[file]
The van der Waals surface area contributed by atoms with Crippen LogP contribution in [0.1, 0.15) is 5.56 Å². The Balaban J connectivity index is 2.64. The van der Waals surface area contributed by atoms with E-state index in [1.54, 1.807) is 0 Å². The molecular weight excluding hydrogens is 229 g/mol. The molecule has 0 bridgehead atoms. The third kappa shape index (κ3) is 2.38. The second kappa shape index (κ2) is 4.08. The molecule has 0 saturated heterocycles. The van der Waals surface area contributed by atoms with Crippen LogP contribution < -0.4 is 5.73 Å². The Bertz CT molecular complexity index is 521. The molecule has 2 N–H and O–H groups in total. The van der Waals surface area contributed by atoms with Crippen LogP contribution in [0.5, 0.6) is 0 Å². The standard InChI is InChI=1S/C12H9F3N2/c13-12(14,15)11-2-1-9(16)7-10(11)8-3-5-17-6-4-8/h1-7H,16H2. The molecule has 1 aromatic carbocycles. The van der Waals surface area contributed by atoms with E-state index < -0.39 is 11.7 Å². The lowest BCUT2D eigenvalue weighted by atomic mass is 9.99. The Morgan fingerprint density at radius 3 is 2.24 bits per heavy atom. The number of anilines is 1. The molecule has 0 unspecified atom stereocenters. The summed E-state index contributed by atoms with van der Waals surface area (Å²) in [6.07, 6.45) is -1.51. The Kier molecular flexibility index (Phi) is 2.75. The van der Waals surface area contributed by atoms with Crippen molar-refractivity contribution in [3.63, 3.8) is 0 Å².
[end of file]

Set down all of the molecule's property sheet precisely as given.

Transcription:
The van der Waals surface area contributed by atoms with Crippen LogP contribution in [0.1, 0.15) is 5.56 Å². The Balaban J connectivity index is 2.64. The van der Waals surface area contributed by atoms with E-state index in [1.54, 1.807) is 0 Å². The molecular weight excluding hydrogens is 229 g/mol. The molecule has 0 bridgehead atoms. The third kappa shape index (κ3) is 2.38. The second kappa shape index (κ2) is 4.08. The molecule has 0 saturated heterocycles. The van der Waals surface area contributed by atoms with Crippen LogP contribution < -0.4 is 5.73 Å². The Bertz CT molecular complexity index is 521. The molecule has 2 N–H and O–H groups in total. The van der Waals surface area contributed by atoms with Crippen LogP contribution in [0.5, 0.6) is 0 Å². The standard InChI is InChI=1S/C12H9F3N2/c13-12(14,15)11-2-1-9(16)7-10(11)8-3-5-17-6-4-8/h1-7H,16H2. The molecule has 1 aromatic carbocycles. The van der Waals surface area contributed by atoms with E-state index < -0.39 is 11.7 Å². The lowest BCUT2D eigenvalue weighted by atomic mass is 9.99. The Morgan fingerprint density at radius 3 is 2.24 bits per heavy atom. The number of anilines is 1. The molecule has 0 unspecified atom stereocenters. The summed E-state index contributed by atoms with van der Waals surface area (Å²) in [6.07, 6.45) is -1.51. The Kier molecular flexibility index (Phi) is 2.75. The van der Waals surface area contributed by atoms with Crippen molar-refractivity contribution in [3.63, 3.8) is 0 Å².